Slack Developer Kit for Node.js
Go to GitHub

Getting Started

You’ve never built a Slack app before? Want some direction on how to use this package? Well, my friend, you’re in the right place.

This guide introduces fundamentals of the Slack Developer Kit for Node.js and Slack apps.

Create a Slack app

The first step is to register a new app with Slack at the API website. Give your app a fun name and choose a Development Slack Workspace. We recommend using a workspace where you aren’t going to disrupt real work getting done – you can create a new one for free.

After you create an app, you’ll be greeted with some basic information. In this guide we’ll be making a request to the Web API to post a message to a channel. Aside from posting messages, the Web API allows your app to call methods that can be used for everything from creating a channel to searching messages. Let’s configure our new app with proper permissions.

Getting a token to use the Web API

Navigate to “OAuth & Permissions” and scroll down to the section for scopes. Slack describes the various permissions your app could obtain from a user as scopes. There are over 60 scopes! Some are broad and authorize your app to access lots of data, while others are very specific and let your app touch just a tiny sliver. Your users (and their IT admins) will have opinions about which data your app should access, so we recommend finding the scope(s) with the least amount of privilege for your app’s needs. In this guide we will use the Web API to post a message. The scope required for this is called chat:write:user. Use the dropdown or start typing its name to select and add the scope, then click “Save Changes”.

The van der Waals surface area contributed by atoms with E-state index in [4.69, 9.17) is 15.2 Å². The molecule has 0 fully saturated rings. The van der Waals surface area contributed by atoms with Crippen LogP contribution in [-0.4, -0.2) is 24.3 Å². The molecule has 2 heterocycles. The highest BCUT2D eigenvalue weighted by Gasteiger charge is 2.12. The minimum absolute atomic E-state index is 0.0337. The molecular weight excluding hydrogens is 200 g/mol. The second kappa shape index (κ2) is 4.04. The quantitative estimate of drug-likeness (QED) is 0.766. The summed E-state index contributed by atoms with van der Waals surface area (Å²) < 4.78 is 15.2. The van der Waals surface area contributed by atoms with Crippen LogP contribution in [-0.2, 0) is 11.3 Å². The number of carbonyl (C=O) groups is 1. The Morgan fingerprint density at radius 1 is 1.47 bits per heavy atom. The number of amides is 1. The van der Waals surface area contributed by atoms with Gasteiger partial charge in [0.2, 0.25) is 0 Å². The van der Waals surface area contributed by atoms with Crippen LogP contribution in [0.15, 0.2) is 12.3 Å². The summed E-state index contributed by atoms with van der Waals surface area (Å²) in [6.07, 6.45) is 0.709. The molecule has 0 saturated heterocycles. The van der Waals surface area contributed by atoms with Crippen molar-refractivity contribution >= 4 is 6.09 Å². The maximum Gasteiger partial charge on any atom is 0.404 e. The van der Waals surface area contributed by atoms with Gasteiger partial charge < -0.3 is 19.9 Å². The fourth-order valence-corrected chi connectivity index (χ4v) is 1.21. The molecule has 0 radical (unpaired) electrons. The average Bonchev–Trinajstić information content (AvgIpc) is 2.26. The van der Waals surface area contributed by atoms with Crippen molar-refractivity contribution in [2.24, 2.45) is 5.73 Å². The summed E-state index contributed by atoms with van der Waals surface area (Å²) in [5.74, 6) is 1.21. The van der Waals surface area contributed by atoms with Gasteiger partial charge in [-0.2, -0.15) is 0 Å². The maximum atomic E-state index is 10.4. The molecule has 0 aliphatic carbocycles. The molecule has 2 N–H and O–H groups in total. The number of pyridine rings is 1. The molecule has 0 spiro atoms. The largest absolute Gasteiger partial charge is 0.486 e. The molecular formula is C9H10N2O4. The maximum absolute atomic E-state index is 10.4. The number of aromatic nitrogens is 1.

Now our app has described which scope it desires in the workspace, but a user hasn’t authorized those scopes for the workspace yet. Scroll up and click “Install App”. You’ll be taken to your app installation page. This page is asking you for permission to install the app in your development workspace with specific capabilities. That’s right, the development workspace is like every other workspace – apps must be authorized by a user each time it asks for more permissions.

Go ahead and click “Authorize”. This will install the app on the workspace and generate the token we’ll need.

When you return to the “OAuth & Permissions” page copy the “OAuth Access Token” (it should begin with xoxp). Treat this value like a password and keep it safe. The Web API uses tokens to to authenticate the requests your app makes. In a later step, you’ll be asked to use this token in your code.

Set up your local project

If you don’t already have a project, let’s create a new one. In an empty directory, you can initialize a new project using the following command:

$ npm init

You’ll be prompted with a series of questions to describe your project, and you can accept the defaults if you aren’t picky. After you’re done, you’ll have a new package.json file in your directory.

Install this package and save it to your package.json dependencies using the following command: